Do you have an interesting story that has taken place during a past festival?
Hmm not that I can think of, but we got a mention in one of the biggest newspapers circulated in London, The Metro, listed Short Com’s London event as one of the top things to go and see. Which was pretty cool and big for us. Actually, when we did the Edinburgh International Fringe Festival, as part of the free fringe, we had a bit of a nightmare with our venue. We were told that there was a screen, but it was a wall with what looked like a massive jizz stain on it. So me and the venue tech manufactured a pop up screen with some white drapes in the building. Then on the first day we had a fire so we had to postpone and in the last week the place was flooded because of a leaky pipe from the venue above. It was a case of if anything could go wrong it probably could. I turned into a bit of an alcoholic that month, but I was able to see the comedy from the tragedy and I learned a lot from the process.

How is your festival received locally?
On the streets, people spit in my face for the damage I’ve done. No, well in terms of physical ‘locality’ I don’t really qualify since Short Com has been here and there and where I want to eventually be settled is in my home city of Edinburgh during the largest international and comedy festival in the world. It’s an already overcrowded festival as it is but I think Short Com would compliment it rather than be an extra burden. It’s been said to me countless times that people miss the Edinburgh Film Festival during the International Festival and that the film festival has lost a lot of it’s kudos because so. Apparently less important people, or key industry people, are coming to the film festival and even the August festivals. A few people used to come to Edinburgh for both the film festival and August festivals but have stopped coming since they don’t coincide with one another.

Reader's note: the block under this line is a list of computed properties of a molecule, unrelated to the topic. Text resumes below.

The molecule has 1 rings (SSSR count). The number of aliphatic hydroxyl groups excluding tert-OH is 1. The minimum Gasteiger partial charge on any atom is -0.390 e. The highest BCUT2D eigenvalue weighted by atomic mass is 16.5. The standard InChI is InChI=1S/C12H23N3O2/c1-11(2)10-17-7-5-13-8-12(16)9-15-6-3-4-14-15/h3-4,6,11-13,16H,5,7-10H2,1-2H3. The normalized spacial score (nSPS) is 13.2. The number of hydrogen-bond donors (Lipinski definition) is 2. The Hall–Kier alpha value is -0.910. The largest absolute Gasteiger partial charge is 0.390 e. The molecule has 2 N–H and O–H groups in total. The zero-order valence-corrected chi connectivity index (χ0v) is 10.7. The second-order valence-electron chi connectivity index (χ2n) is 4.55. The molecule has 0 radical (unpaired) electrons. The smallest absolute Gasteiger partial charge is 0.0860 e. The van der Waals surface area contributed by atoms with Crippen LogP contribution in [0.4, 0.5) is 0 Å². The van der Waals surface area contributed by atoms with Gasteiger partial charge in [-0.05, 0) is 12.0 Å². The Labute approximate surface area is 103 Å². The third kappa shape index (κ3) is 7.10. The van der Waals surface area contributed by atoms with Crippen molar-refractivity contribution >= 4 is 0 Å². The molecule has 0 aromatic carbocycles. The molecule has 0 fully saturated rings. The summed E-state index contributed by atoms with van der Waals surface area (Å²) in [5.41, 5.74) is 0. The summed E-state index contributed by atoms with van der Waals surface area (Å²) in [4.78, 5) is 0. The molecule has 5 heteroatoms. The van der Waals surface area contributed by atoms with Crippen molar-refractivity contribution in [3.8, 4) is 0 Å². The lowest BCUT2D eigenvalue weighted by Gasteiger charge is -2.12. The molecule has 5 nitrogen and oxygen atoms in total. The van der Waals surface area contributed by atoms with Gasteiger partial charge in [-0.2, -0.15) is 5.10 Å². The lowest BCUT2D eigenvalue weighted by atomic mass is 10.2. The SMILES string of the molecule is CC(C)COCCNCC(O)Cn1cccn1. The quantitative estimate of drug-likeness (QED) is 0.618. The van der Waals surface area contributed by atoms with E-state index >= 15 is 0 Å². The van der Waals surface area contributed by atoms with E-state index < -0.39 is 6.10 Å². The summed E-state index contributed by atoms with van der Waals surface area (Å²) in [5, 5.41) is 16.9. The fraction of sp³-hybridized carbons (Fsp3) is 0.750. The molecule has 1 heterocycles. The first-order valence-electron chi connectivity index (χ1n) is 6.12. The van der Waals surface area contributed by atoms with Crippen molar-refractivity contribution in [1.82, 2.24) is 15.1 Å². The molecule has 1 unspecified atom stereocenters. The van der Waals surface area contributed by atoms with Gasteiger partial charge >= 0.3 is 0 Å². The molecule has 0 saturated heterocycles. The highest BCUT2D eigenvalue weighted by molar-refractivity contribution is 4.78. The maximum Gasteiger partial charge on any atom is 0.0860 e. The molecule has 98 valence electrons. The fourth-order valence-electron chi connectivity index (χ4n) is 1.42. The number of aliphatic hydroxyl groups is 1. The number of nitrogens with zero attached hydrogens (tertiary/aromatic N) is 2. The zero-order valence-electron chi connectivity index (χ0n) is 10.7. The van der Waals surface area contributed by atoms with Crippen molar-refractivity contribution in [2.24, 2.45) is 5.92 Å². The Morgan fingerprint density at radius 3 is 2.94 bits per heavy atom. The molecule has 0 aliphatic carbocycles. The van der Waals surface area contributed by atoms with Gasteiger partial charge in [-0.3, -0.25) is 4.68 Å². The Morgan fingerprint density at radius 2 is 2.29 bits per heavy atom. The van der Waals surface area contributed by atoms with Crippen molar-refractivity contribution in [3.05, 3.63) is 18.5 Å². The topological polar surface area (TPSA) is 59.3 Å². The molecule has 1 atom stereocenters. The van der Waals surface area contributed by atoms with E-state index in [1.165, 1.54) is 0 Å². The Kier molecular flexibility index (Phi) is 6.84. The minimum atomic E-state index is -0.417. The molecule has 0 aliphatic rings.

Where do you see or would like to see your Festival in 5 years?
Well I think it might be operating under a different name as Short Com doesn’t really sound like a name for feature films, but I would love it if we were a fully formed, highly reputable international comedy feature and short film festival, one that champions films on merit with a solid programme and not governed by commercial pressures. Oh and I still get to kind of have my own sense of authorship over it whereby were not too serious, I’ve been to a few comedy film festivals where it feels a bit serious or run by people that are not funny. Which happens to be the problem with a lot of commissioning these days.

Do you have any advice for filmmakers with goals to excel in the Comedic genre?
Collaborate. When I see a film whereby there is seemingly one name governing director, writer, editor producer and even performer that kind of sends alarm bells to me. If your key skill is in writing, find a good director or up coming director, the same goes for directors. I also believe comedians, or solid comedic actors are best at delivering comedy on screen. That sounds obvious but they tend to have the extra edge over actors for delivering lines and nuances. They might also be able to make the script funnier. Comedians are also most likely up for being in short films as they’d be looking for showreel material to take to broadcasters and they’re usually free during the day.